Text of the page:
Barring any last-minute legal obstacles, state officials are this morning scheduled to announce the results of a postal referendum held earlier this summer, in which native Hawaiians were asked to vote on whether to begin debating the re-establishment of some form of sovereign self-rule. If, as expected, the majority says Yes, a process will begin that could, in the most radical of scenarios, lead to the ultimate secession of America's fiftieth state from the Union.
The referendum is the product of a growing, if highly factionalised, grass-roots move-ment that has been growing among indigenous Hawaiians since the 1970s. Its goal, as well as to rekindle awareness of native Hawaiian culture, has been to seek recompense for the events of 1893, when, at the urging of US businessmen irked by sugar tariffs, the marines stormed into Honolulu and overthrew the last Hawaiian monarch, Queen Lili'uokalani.
It is barely three decades since Hawaii voted overwhelmingly in 1959 to move on from its status as a territory of the US and to become a fully- fledged state. The sense of grievance that has surfaced since then has been fuelled in part by the relatively impoverished position of native Hawaiians in the state's multi-ethnic society. Making up roughly 13 per cent of a population of 1.2 million, native Hawaiians suffer disproportionally from low income and high levels of ill-health, homelessness and incarceration.
Anger at the federal government is also fed by land-ownership disputes. At the time of the invasion - an act that, even then, provoked an official apology from the US President, Grover Cleveland - roughly 2 million acres of native land were seized from native Hawaiians. Much of that land still houses federal institutions such as US military bases.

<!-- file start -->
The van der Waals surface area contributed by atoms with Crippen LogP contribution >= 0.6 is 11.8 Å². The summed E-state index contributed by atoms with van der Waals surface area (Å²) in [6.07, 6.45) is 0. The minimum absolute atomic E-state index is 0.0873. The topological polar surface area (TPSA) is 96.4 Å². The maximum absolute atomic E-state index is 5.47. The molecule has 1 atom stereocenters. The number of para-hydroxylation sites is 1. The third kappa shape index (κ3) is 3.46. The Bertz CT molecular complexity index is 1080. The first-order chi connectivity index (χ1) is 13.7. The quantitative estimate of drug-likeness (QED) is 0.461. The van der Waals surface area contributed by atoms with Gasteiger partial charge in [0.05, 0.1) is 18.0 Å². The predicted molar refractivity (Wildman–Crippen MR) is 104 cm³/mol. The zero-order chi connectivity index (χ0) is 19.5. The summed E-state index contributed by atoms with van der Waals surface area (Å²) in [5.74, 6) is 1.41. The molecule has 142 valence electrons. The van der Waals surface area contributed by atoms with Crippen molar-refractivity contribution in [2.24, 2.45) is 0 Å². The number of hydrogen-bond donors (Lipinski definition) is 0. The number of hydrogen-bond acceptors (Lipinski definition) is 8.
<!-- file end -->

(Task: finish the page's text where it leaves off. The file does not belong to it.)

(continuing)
"If the result is Yes, we can at last start talking about what kind of sovereignty we want,"said Lulani McKenzie, the executive director of the Sovereignty Elections Council.
The plebiscite was almost derailed at the last moment by two lawsuits alleging that it was unconstitutional because it was reserved only for the roughly 80,000 native Hawaiians on the island. A federal judge ruled only on Friday that the results could be unsealed, barring any eleventh- hour court stay. But he added that a trial to determine the constitutionality of the poll could be held.
A Yes vote would lead to the election of a 100-member convention of native delegates charged with proposing the best solution. Ms McKenzie believes the possibilities range from a demand for control of the lost native lands to a request for full Hawaiian independence.
Complicating the process, however, is the considerable disunity of the various native organisations. Among the most influential is the Ka Lahui Hawaii. Though it is fiercely sovereigntist, it objected to the referendum being sponsored by the state government and urged its members to boycott it.
Thus Iokepa DeSantos, who is half Hawaiian and half Portuguese and Chinese, ignored the ballot even though he is passionately sovereigntist. While he admits that the treatment of natives may have improved, he remains angry at how it used to be.
"My grandfather and father were tormented. Children could be beaten at school if it was found that their parents were allowing them to speak Hawaiian," he said. "I just think [the referendum] is too soon. We need to buy time to help all Hawaiians properly understand what they are voting on."
Some natives argue for the status quo in part out of fear of losing federal benefits if sovereignty is pursued. "I don't think it's the right thing to do," said Butch Soares, a hula dance instructor on the island of Kauai. "I want to have social security when I'm old."
For certain, the search for sovereignty, in whatever form, will be a long one. But a Yes result today will launch a process to give back to indigenous Hawaiians at least something of what they lost.
"We must all remember that this beautiful place we call home was once their kingdom," said Ben Cayetano, the state Governor, recently. "Few dispute that their land was stolen. And along with their land, the economic base, their culture, and their dignity. We must make amends to native Hawaiians. Justice demands it."
How the Americans moved in
In 1893, marines stormed into Honolulu and overthrew the last Hawaiian monarch, Queen Lili'uokalani. The islands became a US territory, then in 1959 a fully-fledged state. Since then the 80,000 native Hawaiians, in a population of 1.2 million, have remained relatively impoverished.
A divided grass roots movement, seeking recompense and renewed awareness of Hawaiian culture, has been growing since the 1970s.Reuse content